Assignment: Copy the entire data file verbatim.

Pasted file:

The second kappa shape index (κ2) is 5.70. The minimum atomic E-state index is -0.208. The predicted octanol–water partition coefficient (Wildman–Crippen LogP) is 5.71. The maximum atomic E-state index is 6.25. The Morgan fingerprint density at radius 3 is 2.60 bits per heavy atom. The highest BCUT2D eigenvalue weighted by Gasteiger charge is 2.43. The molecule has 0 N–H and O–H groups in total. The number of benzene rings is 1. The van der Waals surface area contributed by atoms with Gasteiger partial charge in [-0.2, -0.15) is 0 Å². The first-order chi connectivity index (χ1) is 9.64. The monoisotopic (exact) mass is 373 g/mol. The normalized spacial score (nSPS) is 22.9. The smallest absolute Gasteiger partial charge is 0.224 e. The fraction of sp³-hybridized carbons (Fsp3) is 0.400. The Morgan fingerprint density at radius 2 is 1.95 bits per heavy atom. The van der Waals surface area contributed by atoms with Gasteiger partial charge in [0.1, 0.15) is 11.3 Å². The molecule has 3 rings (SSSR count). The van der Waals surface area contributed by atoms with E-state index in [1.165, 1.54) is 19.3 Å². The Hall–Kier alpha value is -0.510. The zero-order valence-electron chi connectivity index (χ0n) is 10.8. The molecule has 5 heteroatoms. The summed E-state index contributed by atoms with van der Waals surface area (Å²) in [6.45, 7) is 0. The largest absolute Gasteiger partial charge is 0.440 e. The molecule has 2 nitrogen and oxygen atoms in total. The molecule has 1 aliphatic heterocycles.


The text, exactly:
The second kappa shape index (κ2) is 5.70. The minimum atomic E-state index is -0.208. The predicted octanol–water partition coefficient (Wildman–Crippen LogP) is 5.71. The maximum atomic E-state index is 6.25. The Morgan fingerprint density at radius 3 is 2.60 bits per heavy atom. The highest BCUT2D eigenvalue weighted by Gasteiger charge is 2.43. The molecule has 0 N–H and O–H groups in total. The number of benzene rings is 1. The van der Waals surface area contributed by atoms with Gasteiger partial charge in [-0.2, -0.15) is 0 Å². The first-order chi connectivity index (χ1) is 9.64. The monoisotopic (exact) mass is 373 g/mol. The normalized spacial score (nSPS) is 22.9. The smallest absolute Gasteiger partial charge is 0.224 e. The fraction of sp³-hybridized carbons (Fsp3) is 0.400. The Morgan fingerprint density at radius 2 is 1.95 bits per heavy atom. The van der Waals surface area contributed by atoms with Gasteiger partial charge in [0.1, 0.15) is 11.3 Å². The molecule has 3 rings (SSSR count). The van der Waals surface area contributed by atoms with E-state index in [1.165, 1.54) is 19.3 Å². The Hall–Kier alpha value is -0.510. The zero-order valence-electron chi connectivity index (χ0n) is 10.8. The molecule has 5 heteroatoms. The summed E-state index contributed by atoms with van der Waals surface area (Å²) in [6.45, 7) is 0. The largest absolute Gasteiger partial charge is 0.440 e. The molecule has 2 nitrogen and oxygen atoms in total. The molecule has 1 aliphatic heterocycles.